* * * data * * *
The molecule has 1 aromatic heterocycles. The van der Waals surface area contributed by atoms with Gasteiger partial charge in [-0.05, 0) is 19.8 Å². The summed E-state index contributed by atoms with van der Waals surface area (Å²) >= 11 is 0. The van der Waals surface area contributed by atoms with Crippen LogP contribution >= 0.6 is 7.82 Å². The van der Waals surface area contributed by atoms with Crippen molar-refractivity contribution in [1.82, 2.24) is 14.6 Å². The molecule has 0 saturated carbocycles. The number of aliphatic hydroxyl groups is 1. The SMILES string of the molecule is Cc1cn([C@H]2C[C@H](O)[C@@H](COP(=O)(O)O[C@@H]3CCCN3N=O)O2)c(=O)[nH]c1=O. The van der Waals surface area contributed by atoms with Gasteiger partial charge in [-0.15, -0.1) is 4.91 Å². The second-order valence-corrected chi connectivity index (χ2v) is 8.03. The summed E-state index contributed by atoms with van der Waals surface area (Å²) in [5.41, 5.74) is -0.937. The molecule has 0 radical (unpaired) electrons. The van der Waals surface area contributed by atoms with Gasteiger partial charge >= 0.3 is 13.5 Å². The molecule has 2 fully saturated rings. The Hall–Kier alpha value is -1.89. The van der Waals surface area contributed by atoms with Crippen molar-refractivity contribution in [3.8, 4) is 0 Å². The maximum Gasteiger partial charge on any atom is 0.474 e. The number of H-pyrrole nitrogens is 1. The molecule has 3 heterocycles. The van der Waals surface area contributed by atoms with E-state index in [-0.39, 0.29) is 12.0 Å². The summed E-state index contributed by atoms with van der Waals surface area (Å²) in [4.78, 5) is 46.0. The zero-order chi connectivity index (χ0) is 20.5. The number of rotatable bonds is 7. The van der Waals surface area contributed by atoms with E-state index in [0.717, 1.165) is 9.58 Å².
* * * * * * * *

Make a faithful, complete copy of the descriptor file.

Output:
The molecule has 1 aromatic heterocycles. The van der Waals surface area contributed by atoms with Gasteiger partial charge in [-0.05, 0) is 19.8 Å². The summed E-state index contributed by atoms with van der Waals surface area (Å²) >= 11 is 0. The van der Waals surface area contributed by atoms with Crippen LogP contribution >= 0.6 is 7.82 Å². The van der Waals surface area contributed by atoms with Crippen molar-refractivity contribution in [1.82, 2.24) is 14.6 Å². The molecule has 0 saturated carbocycles. The number of aliphatic hydroxyl groups is 1. The SMILES string of the molecule is Cc1cn([C@H]2C[C@H](O)[C@@H](COP(=O)(O)O[C@@H]3CCCN3N=O)O2)c(=O)[nH]c1=O. The van der Waals surface area contributed by atoms with Gasteiger partial charge in [-0.15, -0.1) is 4.91 Å². The second-order valence-corrected chi connectivity index (χ2v) is 8.03. The summed E-state index contributed by atoms with van der Waals surface area (Å²) in [5.41, 5.74) is -0.937. The molecule has 0 radical (unpaired) electrons. The van der Waals surface area contributed by atoms with Gasteiger partial charge >= 0.3 is 13.5 Å². The molecule has 2 fully saturated rings. The Hall–Kier alpha value is -1.89. The van der Waals surface area contributed by atoms with Crippen molar-refractivity contribution in [3.8, 4) is 0 Å². The maximum Gasteiger partial charge on any atom is 0.474 e. The number of H-pyrrole nitrogens is 1. The molecule has 3 heterocycles. The van der Waals surface area contributed by atoms with E-state index in [-0.39, 0.29) is 12.0 Å². The summed E-state index contributed by atoms with van der Waals surface area (Å²) in [4.78, 5) is 46.0. The zero-order chi connectivity index (χ0) is 20.5. The number of rotatable bonds is 7. The van der Waals surface area contributed by atoms with E-state index in [0.717, 1.165) is 9.58 Å².